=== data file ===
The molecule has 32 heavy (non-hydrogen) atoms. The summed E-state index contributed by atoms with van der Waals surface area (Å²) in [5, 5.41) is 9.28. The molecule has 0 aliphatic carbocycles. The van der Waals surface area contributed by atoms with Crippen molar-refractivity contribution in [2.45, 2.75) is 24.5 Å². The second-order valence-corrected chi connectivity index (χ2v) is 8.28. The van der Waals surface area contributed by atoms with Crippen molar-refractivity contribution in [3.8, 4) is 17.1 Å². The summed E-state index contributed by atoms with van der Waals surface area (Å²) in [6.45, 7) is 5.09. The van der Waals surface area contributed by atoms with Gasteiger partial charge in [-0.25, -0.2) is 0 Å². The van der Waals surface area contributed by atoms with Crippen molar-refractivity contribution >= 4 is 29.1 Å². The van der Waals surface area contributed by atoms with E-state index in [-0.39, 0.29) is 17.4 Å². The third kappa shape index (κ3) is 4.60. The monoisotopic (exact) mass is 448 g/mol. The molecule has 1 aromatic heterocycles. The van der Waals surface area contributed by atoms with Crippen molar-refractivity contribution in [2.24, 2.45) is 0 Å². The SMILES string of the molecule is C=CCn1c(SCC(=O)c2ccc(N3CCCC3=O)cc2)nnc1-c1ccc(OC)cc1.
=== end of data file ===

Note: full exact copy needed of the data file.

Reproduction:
The molecule has 32 heavy (non-hydrogen) atoms. The summed E-state index contributed by atoms with van der Waals surface area (Å²) in [5, 5.41) is 9.28. The molecule has 0 aliphatic carbocycles. The van der Waals surface area contributed by atoms with Crippen molar-refractivity contribution in [2.45, 2.75) is 24.5 Å². The second-order valence-corrected chi connectivity index (χ2v) is 8.28. The van der Waals surface area contributed by atoms with Crippen molar-refractivity contribution in [3.8, 4) is 17.1 Å². The summed E-state index contributed by atoms with van der Waals surface area (Å²) in [6.45, 7) is 5.09. The van der Waals surface area contributed by atoms with Gasteiger partial charge in [-0.25, -0.2) is 0 Å². The van der Waals surface area contributed by atoms with Crippen molar-refractivity contribution >= 4 is 29.1 Å². The van der Waals surface area contributed by atoms with E-state index in [-0.39, 0.29) is 17.4 Å². The third kappa shape index (κ3) is 4.60. The monoisotopic (exact) mass is 448 g/mol. The molecule has 1 aromatic heterocycles. The van der Waals surface area contributed by atoms with Crippen molar-refractivity contribution in [2.24, 2.45) is 0 Å². The SMILES string of the molecule is C=CCn1c(SCC(=O)c2ccc(N3CCCC3=O)cc2)nnc1-c1ccc(OC)cc1.